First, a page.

The US-China Economic and Security Review Commission on Tuesday in its annual report made recommendations on actions to prepare for a Chinese invasion of Taiwan.
Those recommendations, which were outlined in the report to the US Congress, include the establishment of an interagency committee that would develop plans and feasibility assessments for economically sanctioning China following a hypothetical invasion attempt, the Central News Agency reported. The commission recommended that Congress instruct the Pentagon on how to bolster the US’ capacity to resist Chinese forces in such an event, and provide additional funds to improve US-Taiwan defense interoperability.
Such preparations are prudent, given that Chinese President Xi Jinping (習近平) and his government are unwilling to engage in normal diplomacy.
US President Joe Biden met with Xi at the G20 summit in Bali, Indonesia, on Monday, but while Biden left the meeting confident he had conveyed that the US did not seek a new Cold War with China, from Xi’s perspective, the meeting was nothing more than a chance to spout tired warnings about US interference in its plans for “unification” with Taiwan, which it sees as its “internal affair.”
Reuters reported that Biden spoke to Xi about China’s “coercive and increasingly aggressive actions toward Taiwan,” and he sought to assure Xi that the US’ policy on Taiwan had not changed, but Xi’s statement to Chinese media following the meeting clearly shows that Xi is not easing up on the aggressive rhetoric.
“The Taiwan question is at the very core of China’s core interests, the bedrock of the political foundation of China-US relations, and the first red line that must not be crossed in China-US relations,” Reuters cited him as saying to China’s Xinhua news agency.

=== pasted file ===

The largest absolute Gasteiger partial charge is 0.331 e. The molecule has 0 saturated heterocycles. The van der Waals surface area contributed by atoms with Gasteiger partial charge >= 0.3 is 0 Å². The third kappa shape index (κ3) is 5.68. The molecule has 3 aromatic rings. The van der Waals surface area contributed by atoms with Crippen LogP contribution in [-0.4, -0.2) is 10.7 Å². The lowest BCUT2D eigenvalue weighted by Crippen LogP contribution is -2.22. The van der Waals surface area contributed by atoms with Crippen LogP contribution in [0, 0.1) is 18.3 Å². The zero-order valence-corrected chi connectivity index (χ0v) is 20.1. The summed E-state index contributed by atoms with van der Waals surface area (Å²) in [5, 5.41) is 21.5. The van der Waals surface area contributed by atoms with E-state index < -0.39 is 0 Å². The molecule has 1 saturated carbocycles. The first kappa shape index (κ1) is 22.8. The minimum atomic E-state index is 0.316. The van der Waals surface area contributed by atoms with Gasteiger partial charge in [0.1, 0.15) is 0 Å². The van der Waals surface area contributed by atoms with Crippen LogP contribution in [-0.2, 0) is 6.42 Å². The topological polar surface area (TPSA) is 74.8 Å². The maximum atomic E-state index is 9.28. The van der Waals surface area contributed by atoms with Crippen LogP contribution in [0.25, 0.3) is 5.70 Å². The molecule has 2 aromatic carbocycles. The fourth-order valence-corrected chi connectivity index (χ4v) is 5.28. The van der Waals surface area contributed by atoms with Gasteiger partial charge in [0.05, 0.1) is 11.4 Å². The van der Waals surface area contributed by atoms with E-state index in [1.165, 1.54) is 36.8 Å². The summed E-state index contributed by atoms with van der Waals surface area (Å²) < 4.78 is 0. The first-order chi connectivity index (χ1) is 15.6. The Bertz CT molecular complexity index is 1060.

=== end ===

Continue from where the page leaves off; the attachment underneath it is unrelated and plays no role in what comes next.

Whether Xi would attempt a military invasion of Taiwan remains to be seen, but it is certain that China would continue its aggression toward Taiwan in other ways, including cyber and cognitive warfare, economic pressure, military and drone incursions near Taiwan, and diplomatic pressure on other countries to have Taiwan excluded from international bodies and events. The possibility of a Chinese blockade, or an invasion attempt, cannot be ruled out. Preparatory measures such as those suggested by the commission are therefore imperative.
That Xi is incapable of normal diplomacy was made evident in an exchange he had with Canadian Prime Minister Justin Trudeau at the G20 summit. In the exchange, Xi is seen lambasting Trudeau for allegedly leaking details of a conversation between the two to the Canadian press. The BBC reported the exchange on Wednesday, speculating that Xi was referring to recently revealed warnings by Canadian intelligence officials to Trudeau over Chinese interference in Canadian politics.
Xi is quoted as saying through a translator to Trudeau that “everything we discussed has been leaked to the papers and that is not appropriate,” to which Trudeau replied: “In Canada we believe in free and open and frank dialogue and that is what we will continue to have.”
Xi and his government are incapable of understanding that in democracies there is freedom of speech and freedom of the press, there is a separation of powers, and there is a limit on what democratic leaders are capable of. Even if Trudeau wanted to silence the press, he would be incapable of doing so, and that is something the Chinese Communist Party cannot fathom.
Leaders should not expect dialogue with Xi to have any impact on the authoritarian leader’s disregard for the global order or his ceaseless threats toward Taiwan and other sovereign democracies. Taiwan should continue to work closely with the US on its defense, and seek to assist the commission with its preparations to the best possible extent.
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